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5 reasons risk data is valuable for businesses of any size

5_reasons_risk_data_is_importantFor those of us in the business of risk management information software, I think it’s important to remind ourselves that the value propositions we tend to take for granted as valid and relevant are not always compelling or obvious. Take, for example, a key message you’ll often hear from us: namely, that ready access to accurate, comprehensive risk and insurance data—and the ability to analyze and report on that data—is of vital importance to risk managers and their organizations.

This past spring, Aon eSolutions introduced a low-cost risk management information system designed specifically for companies with annual revenues in the $1 billion and under range. As I’ve been speaking with risk managers at these organizations (sometimes called “the Fortune 1000” or “middle market”), I’ve been reminded that the importance of risk data needs to be proven just as any other value proposition requires.

Following are five reasons I like to share when making the case that leveraging risk and insurance data should be a priority for most businesses, regardless of size.

  1. Effective use of valuable capital. When a company is over-insured, it’s spending more on premiums than it needs to. When it’s under-insured, a business pays out a lot more than if it had transferred the risk. In both cases, any CFO would say the company could be deploying its capital more effectively. As the markets continue to demand higher-quality data, it’s important for risk managers to have confidence in the completeness and accuracy of their data so they can see how best to finance their risk. 

    When a company has this kind of confidence in its data, it knows when program designs are sub-optimal. The company will also know when it’s getting the best possible rates. And it can focus on the right measures (like targeted loss-control initiatives) that promote optimal programs and the best rates.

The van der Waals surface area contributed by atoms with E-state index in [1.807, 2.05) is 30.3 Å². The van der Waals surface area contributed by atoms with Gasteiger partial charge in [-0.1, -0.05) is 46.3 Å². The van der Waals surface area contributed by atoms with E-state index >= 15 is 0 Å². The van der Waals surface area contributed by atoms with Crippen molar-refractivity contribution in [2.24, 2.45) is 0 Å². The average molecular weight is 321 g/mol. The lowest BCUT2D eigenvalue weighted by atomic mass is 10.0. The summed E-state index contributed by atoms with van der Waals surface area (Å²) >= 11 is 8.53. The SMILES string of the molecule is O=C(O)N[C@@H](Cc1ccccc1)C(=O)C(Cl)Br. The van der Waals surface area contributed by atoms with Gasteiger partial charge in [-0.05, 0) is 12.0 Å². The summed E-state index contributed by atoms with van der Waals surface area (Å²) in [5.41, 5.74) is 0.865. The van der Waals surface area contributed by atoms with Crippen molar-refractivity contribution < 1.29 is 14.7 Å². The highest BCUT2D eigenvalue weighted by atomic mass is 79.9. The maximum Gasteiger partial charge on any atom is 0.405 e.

2. Not more, but better. It’s a frequent misconception that when we talk about providing the market with accurate, comprehensive data, we’re talking about providing a vastly greater volume of data. In fact, what we’re talking about is the importance of a company providing the market with better insights into its risk profile. We’re not talking about dropping hundreds of pages of more data on the insurer’s desk; rather, it’s about being able to say, for example, “Yes, our claims have gone down here, here and here, and this is why.” Or, “Last year I had X percentage of sprinklers at my properties, and this year I’ve increased it to Y percentage.”

  3. Easier negotiations with insurers. Better results. One thing I’ve heard frequently from risk managers at smaller companies is that they don’t see the need for a risk management information system because they don’t have high claim volume. Well, I see that as a limiting, claim-centric view. By contrast, following is a broader, risk-centric view: When a relatively low claim volume is combined with policy and exposure data, now you are arming yourself with a wealth of information that can make a significant, positive impact on renewals.

    By combining claims, policy and exposure data, a risk manager is enabled to frame the company’s risk profile and tell the story he or she wants to tell and justify what the company wants (for example, a lower deductible or perhaps a higher deductible for a lower premium). It’s hard for a company to frame its risk story the way it wants to without having access to and control over data, which is something a RMIS gives. 

  4. Visibility into self-insured losses. At many smaller companies, below-deductible losses are covered as a cost and may not be factored into the business’s insurance program or risk-management operations. The reason for this is that risk managers don’t always have the time or resources to gain visibility into their self-insured deductibles. A RMIS can rectify that with alerts and triggers that are focused on a company’s “need to know” and KPI factors. In this way, the company will be automatically informed of trends, which help risk managers know where to set deductibles and make better overall decisions on program design. 

  5. Helping your broker help you. By capturing higher-quality, structured data, risk managers can focus more on risk management as opposed to just insurance procurement. Yet, the benefits can extend beyond the risk management team to the company’s broker. When a company gives its broker data that’s consolidated, comprehensive and credible well, the broker has more time to analyze the benefits of that data and negotiate in the market. On the other hand, when the broker is on a fixed fee basis and spends most of its time collecting and consolidating risk data, there’s often little time left to strategize on that data.

Ken Ancona is a territory vice president with Aon eSolutions. Contact Ken at ken.ancona@aon.com

RMIS Guide


Jul 11, 2014

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